data.gov). The dataset contains eight years and three

months of readings from 1 January 2010 to 31 March

2018. Figure 4 illustrates the consumption of water by the

people of Austin over the period January 2010 to March

2018.

We will now discuss in detail the methodology of the

two algorithms –ARIMA and linear regression –regarding

prediction and analysis on historical water consumption

data over a period of eight years.

ARIMA for demand prediction

An ARIMA algorithm has the ultimate aim of performing

statistical analysis of seasonal data regarding data arrange-

ment based on the time pattern globally known as time

Figure 2 |IoT-based architecture for WDS and underground pipe health monitoring (Narayanan & Sankaranarayanan 2019).

Figure 3 |A community-based WDS (courtesy of Prince Mohammad Bin Fahd University) (www.pmu.edu).

1415 L. K. Narayanan & S. Sankaranarayanan |IoT-based water demand forecasting and distribution design for smart city Journal of Water and Climate Change |11.4 |2020

Downloaded from http://iwaponline.com/jwcc/article-pdf/11/4/1411/829970/jwc0111411.pdf

by guest

on 06 August 2021

series analysis. This analysis is done to determine the trend

of data, seasonality of occurrences, moving average and to

evaluate the algorithmic performance on the basis of deter-

mining and analysing error.

Box and Jenkins performed a wide range of analysis

using ARIMA. There are three phases that are involved in

the Box–Jenkins analysis model (Tom et al.).

Phase-I: data identiﬁcation

The primary and initial step of the Box–Jenkins model is

preparation of data. In this phase, the data are transformed

in order to make the data series stationary and to stabilize

the variance.

Model selection is the continuous process of this phase

in which the partial autocorrelation function (PACF) and

ACF are carried out in order to ﬁnd the optimal model.

Phase-II: estimation of parameters and testing

In this phase, the parameters are estimated in all the poss-

ible models and the best-ﬁt model is chosen on the basis

of optimal criteria. This step is followed by diagnostics,

where the residuals are diagnosed by portmanteau test and

PACF/ACF is also veriﬁed. The residuals are veriﬁed

whether it is a white noise or not. If the residuals are

found to be white noise, then Phase III is carried out, else

the procedures in Phase I are repeated.

Phase-III: data forecasting

In this phase, the data is being forecasted. In the procedure of

time series analysis, the pattern is decomposed into simpler

form or should be divided into sub-patterns. The data is

assumed as a function of seasonality, error and trend cycle.

Phase-IV: data decomposition modelling

In time series analysis, data are always deﬁned as a function

of error, trend cycle and seasonality component which is

expressed as:

Zt¼f(St,Et,Tt) (1)

In general, the additive form of decomposition is deter-

mined by computing the sum of all the components. The

additive form is represented as:

Zt¼StþEtþTt(2)

This decomposition is applicable only if the seasonal

functions maintain a constant pattern, i.e., no rapid decrease

Figure 4 |Aggregate consumption of the city of Austin over a period of eight years.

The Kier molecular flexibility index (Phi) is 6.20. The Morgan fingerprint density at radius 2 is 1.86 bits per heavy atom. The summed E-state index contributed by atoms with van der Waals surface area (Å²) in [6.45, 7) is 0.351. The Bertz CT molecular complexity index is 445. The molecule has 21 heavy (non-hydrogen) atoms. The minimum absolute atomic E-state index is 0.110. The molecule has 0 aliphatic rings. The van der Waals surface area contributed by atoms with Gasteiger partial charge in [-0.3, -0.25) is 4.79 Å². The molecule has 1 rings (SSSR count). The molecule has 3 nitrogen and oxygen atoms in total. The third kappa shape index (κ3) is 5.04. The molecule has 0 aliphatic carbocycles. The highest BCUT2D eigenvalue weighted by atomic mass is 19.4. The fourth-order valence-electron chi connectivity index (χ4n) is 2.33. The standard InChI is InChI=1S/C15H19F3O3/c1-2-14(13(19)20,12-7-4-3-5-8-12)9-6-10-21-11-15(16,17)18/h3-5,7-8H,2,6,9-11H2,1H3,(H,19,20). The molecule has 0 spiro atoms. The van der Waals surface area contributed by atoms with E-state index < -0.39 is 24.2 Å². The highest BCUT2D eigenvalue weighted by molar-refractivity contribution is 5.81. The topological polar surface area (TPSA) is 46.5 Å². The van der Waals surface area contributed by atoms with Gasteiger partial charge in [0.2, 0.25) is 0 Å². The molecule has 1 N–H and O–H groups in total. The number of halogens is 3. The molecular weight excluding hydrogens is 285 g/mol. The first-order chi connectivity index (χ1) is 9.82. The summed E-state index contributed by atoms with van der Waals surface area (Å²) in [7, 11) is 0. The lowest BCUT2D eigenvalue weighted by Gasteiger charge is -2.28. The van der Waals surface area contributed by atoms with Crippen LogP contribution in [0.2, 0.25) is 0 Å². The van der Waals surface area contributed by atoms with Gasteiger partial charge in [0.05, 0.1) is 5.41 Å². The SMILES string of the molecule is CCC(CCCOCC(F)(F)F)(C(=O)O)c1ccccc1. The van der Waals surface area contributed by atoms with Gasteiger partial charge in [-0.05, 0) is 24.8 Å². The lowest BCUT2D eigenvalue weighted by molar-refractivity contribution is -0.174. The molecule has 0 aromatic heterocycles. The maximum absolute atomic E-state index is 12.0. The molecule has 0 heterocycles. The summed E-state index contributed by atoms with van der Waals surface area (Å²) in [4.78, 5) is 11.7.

1416 L. K. Narayanan & S. Sankaranarayanan |IoT-based water demand forecasting and distribution design for smart city Journal of Water and Climate Change |11.4 |2020

Downloaded from http://iwaponline.com/jwcc/article-pdf/11/4/1411/829970/jwc0111411.pdf

by guest

on 06 August 2021

or increase in functional component over a period of time.

Here, the water consumption is a seasonal dependent func-

tion where the consumption rate varies with respect to

seasons of a year. Hence, the decomposition is multiplica-

tive in nature.

ZT¼STEtTt(3)

This is further transformed into additive model by taking

the log of the series in order to derive the additive relation-

ship from the multiplicative relationship.

logZt¼logStlogEtlogTt(4)

Smoothing of data is done to obtain trend-cycle by redu-

cing the random variations. The simple way of smoothing

the time series is moving average (MA). The expression of

MA is as follows:

Tt¼1

KX

m

j¼m

Ztþj, where m¼(Kþ1)

2(5)

Here, MA is determined as ﬁrst order of k, where kis an

integer. It is suitable for calculating an odd number of obser-

vations. For computing MA for six-month observations, the

following equations are derived.

Example of 2 ×6MA:

T2:5¼(Z1þZ2þZ3þZ4þZ5þZ6)

6(6)

T3:5¼(Z2þZ3þZ4þZ5þZ6þZ7)

6(7)

On averaging these two 6 MA smoothers:

T0

3¼(T2:5þT3:5)

2(8)

T0

3¼(Zþ2Z2þ2Z3þ2Z4þ2Z5þ2Z6þ2Z7)

12 (9)

Figure 5 illustrates the 7 MA, i.e., 7 day moving average

applied over the water consumption dataset in order to ana-

lyze the trend for the next 7 days and how it is used in the

process of decomposition. This is beneﬁcial for water

demand prediction on a daily basis over a three-month

period.

Figure 6 describes the trend and seasonality pattern. A

good prediction or data forecasting model will have resi-

dues or forecast errors as described in the following

equation:

Zt¼etþC(10)

Statonarity testing

Dickey–Fuller testing is widely used in practice to test the

stationarity in time series data (Figure 7). It is highly essen-

tial to satisfy the unit root testing method. The primary step